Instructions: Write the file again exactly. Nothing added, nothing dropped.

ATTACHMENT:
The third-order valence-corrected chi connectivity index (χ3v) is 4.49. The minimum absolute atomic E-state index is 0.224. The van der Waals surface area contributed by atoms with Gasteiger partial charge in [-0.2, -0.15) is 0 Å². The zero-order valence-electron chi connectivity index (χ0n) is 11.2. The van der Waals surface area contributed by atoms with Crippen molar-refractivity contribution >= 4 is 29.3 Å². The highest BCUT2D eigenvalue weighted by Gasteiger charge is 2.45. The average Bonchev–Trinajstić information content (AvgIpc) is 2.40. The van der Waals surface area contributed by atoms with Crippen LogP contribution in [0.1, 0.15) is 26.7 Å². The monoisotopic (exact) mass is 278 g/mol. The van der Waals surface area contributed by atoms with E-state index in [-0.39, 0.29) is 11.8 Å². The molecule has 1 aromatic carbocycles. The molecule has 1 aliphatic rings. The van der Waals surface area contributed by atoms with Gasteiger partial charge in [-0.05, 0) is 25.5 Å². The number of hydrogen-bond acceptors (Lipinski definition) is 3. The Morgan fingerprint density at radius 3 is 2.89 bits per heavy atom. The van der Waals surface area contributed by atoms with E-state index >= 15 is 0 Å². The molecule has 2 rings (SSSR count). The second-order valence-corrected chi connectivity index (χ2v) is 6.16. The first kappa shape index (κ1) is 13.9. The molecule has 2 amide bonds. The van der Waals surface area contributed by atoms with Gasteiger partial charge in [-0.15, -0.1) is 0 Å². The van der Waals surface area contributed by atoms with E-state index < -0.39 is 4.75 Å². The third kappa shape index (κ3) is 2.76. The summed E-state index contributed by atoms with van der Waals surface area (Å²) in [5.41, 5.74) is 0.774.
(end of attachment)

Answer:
The third-order valence-corrected chi connectivity index (χ3v) is 4.49. The minimum absolute atomic E-state index is 0.224. The van der Waals surface area contributed by atoms with Gasteiger partial charge in [-0.2, -0.15) is 0 Å². The zero-order valence-electron chi connectivity index (χ0n) is 11.2. The van der Waals surface area contributed by atoms with Crippen molar-refractivity contribution >= 4 is 29.3 Å². The highest BCUT2D eigenvalue weighted by Gasteiger charge is 2.45. The average Bonchev–Trinajstić information content (AvgIpc) is 2.40. The van der Waals surface area contributed by atoms with Crippen LogP contribution in [0.1, 0.15) is 26.7 Å². The monoisotopic (exact) mass is 278 g/mol. The van der Waals surface area contributed by atoms with E-state index in [-0.39, 0.29) is 11.8 Å². The molecule has 1 aromatic carbocycles. The molecule has 1 aliphatic rings. The van der Waals surface area contributed by atoms with Gasteiger partial charge in [-0.05, 0) is 25.5 Å². The number of hydrogen-bond acceptors (Lipinski definition) is 3. The Morgan fingerprint density at radius 3 is 2.89 bits per heavy atom. The van der Waals surface area contributed by atoms with E-state index >= 15 is 0 Å². The molecule has 2 rings (SSSR count). The second-order valence-corrected chi connectivity index (χ2v) is 6.16. The first kappa shape index (κ1) is 13.9. The molecule has 2 amide bonds. The van der Waals surface area contributed by atoms with Gasteiger partial charge in [-0.15, -0.1) is 0 Å². The van der Waals surface area contributed by atoms with E-state index < -0.39 is 4.75 Å². The third kappa shape index (κ3) is 2.76. The summed E-state index contributed by atoms with van der Waals surface area (Å²) in [5.41, 5.74) is 0.774.